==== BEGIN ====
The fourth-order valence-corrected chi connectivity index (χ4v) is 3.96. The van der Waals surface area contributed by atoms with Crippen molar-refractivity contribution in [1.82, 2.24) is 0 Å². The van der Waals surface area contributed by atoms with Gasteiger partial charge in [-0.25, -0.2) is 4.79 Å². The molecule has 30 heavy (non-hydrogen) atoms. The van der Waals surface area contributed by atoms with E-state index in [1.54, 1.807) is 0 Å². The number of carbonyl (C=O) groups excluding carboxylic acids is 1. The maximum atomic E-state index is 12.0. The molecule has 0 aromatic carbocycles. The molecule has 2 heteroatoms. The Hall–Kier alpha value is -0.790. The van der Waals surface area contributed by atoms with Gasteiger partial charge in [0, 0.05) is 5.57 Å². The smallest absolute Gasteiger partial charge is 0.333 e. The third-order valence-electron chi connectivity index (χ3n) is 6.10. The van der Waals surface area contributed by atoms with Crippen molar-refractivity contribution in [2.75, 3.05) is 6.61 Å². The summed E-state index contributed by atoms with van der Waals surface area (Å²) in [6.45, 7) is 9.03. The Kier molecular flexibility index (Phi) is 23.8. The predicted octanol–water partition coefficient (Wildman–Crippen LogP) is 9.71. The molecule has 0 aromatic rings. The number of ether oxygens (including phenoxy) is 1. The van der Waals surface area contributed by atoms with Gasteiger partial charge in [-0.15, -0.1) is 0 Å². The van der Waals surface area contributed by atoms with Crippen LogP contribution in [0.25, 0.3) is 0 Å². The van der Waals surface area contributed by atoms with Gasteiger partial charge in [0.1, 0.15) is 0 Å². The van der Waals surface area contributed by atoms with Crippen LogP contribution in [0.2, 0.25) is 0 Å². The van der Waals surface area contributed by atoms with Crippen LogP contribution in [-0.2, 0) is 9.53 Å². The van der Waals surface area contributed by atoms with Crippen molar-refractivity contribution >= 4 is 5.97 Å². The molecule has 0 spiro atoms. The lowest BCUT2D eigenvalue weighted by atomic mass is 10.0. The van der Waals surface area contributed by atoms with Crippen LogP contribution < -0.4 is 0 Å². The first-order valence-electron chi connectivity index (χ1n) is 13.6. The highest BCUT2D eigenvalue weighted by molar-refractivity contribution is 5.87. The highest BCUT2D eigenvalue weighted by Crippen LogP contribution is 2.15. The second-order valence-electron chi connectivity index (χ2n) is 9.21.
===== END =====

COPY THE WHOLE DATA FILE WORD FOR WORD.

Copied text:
The fourth-order valence-corrected chi connectivity index (χ4v) is 3.96. The van der Waals surface area contributed by atoms with Crippen molar-refractivity contribution in [1.82, 2.24) is 0 Å². The van der Waals surface area contributed by atoms with Gasteiger partial charge in [-0.25, -0.2) is 4.79 Å². The molecule has 30 heavy (non-hydrogen) atoms. The van der Waals surface area contributed by atoms with E-state index in [1.54, 1.807) is 0 Å². The number of carbonyl (C=O) groups excluding carboxylic acids is 1. The maximum atomic E-state index is 12.0. The molecule has 0 aromatic carbocycles. The molecule has 2 heteroatoms. The Hall–Kier alpha value is -0.790. The van der Waals surface area contributed by atoms with Gasteiger partial charge in [0, 0.05) is 5.57 Å². The smallest absolute Gasteiger partial charge is 0.333 e. The third-order valence-electron chi connectivity index (χ3n) is 6.10. The van der Waals surface area contributed by atoms with Crippen molar-refractivity contribution in [2.75, 3.05) is 6.61 Å². The summed E-state index contributed by atoms with van der Waals surface area (Å²) in [6.45, 7) is 9.03. The Kier molecular flexibility index (Phi) is 23.8. The predicted octanol–water partition coefficient (Wildman–Crippen LogP) is 9.71. The molecule has 0 aromatic rings. The number of ether oxygens (including phenoxy) is 1. The van der Waals surface area contributed by atoms with Gasteiger partial charge in [-0.15, -0.1) is 0 Å². The van der Waals surface area contributed by atoms with Crippen LogP contribution in [0.25, 0.3) is 0 Å². The van der Waals surface area contributed by atoms with Gasteiger partial charge in [0.1, 0.15) is 0 Å². The van der Waals surface area contributed by atoms with Crippen LogP contribution in [0.2, 0.25) is 0 Å². The van der Waals surface area contributed by atoms with Crippen LogP contribution in [-0.2, 0) is 9.53 Å². The van der Waals surface area contributed by atoms with Crippen molar-refractivity contribution >= 4 is 5.97 Å². The molecule has 0 spiro atoms. The lowest BCUT2D eigenvalue weighted by atomic mass is 10.0. The van der Waals surface area contributed by atoms with Crippen LogP contribution < -0.4 is 0 Å². The first-order valence-electron chi connectivity index (χ1n) is 13.6. The highest BCUT2D eigenvalue weighted by molar-refractivity contribution is 5.87. The highest BCUT2D eigenvalue weighted by Crippen LogP contribution is 2.15. The second-order valence-electron chi connectivity index (χ2n) is 9.21.